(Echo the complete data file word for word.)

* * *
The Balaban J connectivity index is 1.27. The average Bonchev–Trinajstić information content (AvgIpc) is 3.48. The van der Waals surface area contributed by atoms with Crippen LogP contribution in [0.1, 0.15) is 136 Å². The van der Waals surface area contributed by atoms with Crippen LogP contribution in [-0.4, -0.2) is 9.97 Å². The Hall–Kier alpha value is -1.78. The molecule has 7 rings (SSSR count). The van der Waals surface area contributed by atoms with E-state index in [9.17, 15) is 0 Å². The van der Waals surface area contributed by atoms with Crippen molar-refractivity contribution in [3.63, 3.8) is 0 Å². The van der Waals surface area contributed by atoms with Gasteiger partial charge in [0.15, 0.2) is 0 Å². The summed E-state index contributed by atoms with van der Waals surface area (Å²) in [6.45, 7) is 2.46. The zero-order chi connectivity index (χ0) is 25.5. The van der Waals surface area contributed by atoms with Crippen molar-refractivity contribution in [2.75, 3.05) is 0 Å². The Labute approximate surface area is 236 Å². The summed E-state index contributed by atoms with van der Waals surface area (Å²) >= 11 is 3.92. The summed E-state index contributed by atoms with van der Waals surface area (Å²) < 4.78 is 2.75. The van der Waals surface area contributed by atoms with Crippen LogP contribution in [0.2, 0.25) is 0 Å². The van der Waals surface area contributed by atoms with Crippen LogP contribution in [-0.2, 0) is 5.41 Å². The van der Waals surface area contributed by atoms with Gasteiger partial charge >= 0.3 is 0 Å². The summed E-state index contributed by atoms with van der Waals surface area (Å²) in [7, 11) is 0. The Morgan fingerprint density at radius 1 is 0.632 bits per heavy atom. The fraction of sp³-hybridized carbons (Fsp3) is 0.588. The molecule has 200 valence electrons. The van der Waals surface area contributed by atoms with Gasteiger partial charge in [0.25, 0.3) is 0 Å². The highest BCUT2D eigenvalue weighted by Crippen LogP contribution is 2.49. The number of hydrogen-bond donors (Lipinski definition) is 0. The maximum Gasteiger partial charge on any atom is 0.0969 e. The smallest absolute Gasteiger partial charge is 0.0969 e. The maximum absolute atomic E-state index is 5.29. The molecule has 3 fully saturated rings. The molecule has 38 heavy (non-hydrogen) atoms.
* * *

The Balaban J connectivity index is 1.27. The average Bonchev–Trinajstić information content (AvgIpc) is 3.48. The van der Waals surface area contributed by atoms with Crippen LogP contribution in [0.1, 0.15) is 136 Å². The van der Waals surface area contributed by atoms with Crippen LogP contribution in [-0.4, -0.2) is 9.97 Å². The Hall–Kier alpha value is -1.78. The molecule has 7 rings (SSSR count). The van der Waals surface area contributed by atoms with E-state index in [9.17, 15) is 0 Å². The van der Waals surface area contributed by atoms with Crippen molar-refractivity contribution in [3.63, 3.8) is 0 Å². The van der Waals surface area contributed by atoms with Gasteiger partial charge in [0.15, 0.2) is 0 Å². The summed E-state index contributed by atoms with van der Waals surface area (Å²) in [6.45, 7) is 2.46. The zero-order chi connectivity index (χ0) is 25.5. The van der Waals surface area contributed by atoms with Crippen molar-refractivity contribution in [2.75, 3.05) is 0 Å². The Labute approximate surface area is 236 Å². The summed E-state index contributed by atoms with van der Waals surface area (Å²) >= 11 is 3.92. The summed E-state index contributed by atoms with van der Waals surface area (Å²) < 4.78 is 2.75. The van der Waals surface area contributed by atoms with Crippen LogP contribution in [0.2, 0.25) is 0 Å². The van der Waals surface area contributed by atoms with Crippen LogP contribution in [-0.2, 0) is 5.41 Å². The van der Waals surface area contributed by atoms with Gasteiger partial charge >= 0.3 is 0 Å². The summed E-state index contributed by atoms with van der Waals surface area (Å²) in [7, 11) is 0. The Morgan fingerprint density at radius 1 is 0.632 bits per heavy atom. The fraction of sp³-hybridized carbons (Fsp3) is 0.588. The molecule has 200 valence electrons. The van der Waals surface area contributed by atoms with Gasteiger partial charge in [0.25, 0.3) is 0 Å². The highest BCUT2D eigenvalue weighted by Crippen LogP contribution is 2.49. The number of hydrogen-bond donors (Lipinski definition) is 0. The maximum Gasteiger partial charge on any atom is 0.0969 e. The smallest absolute Gasteiger partial charge is 0.0969 e. The maximum absolute atomic E-state index is 5.29. The molecule has 3 fully saturated rings. The molecule has 38 heavy (non-hydrogen) atoms.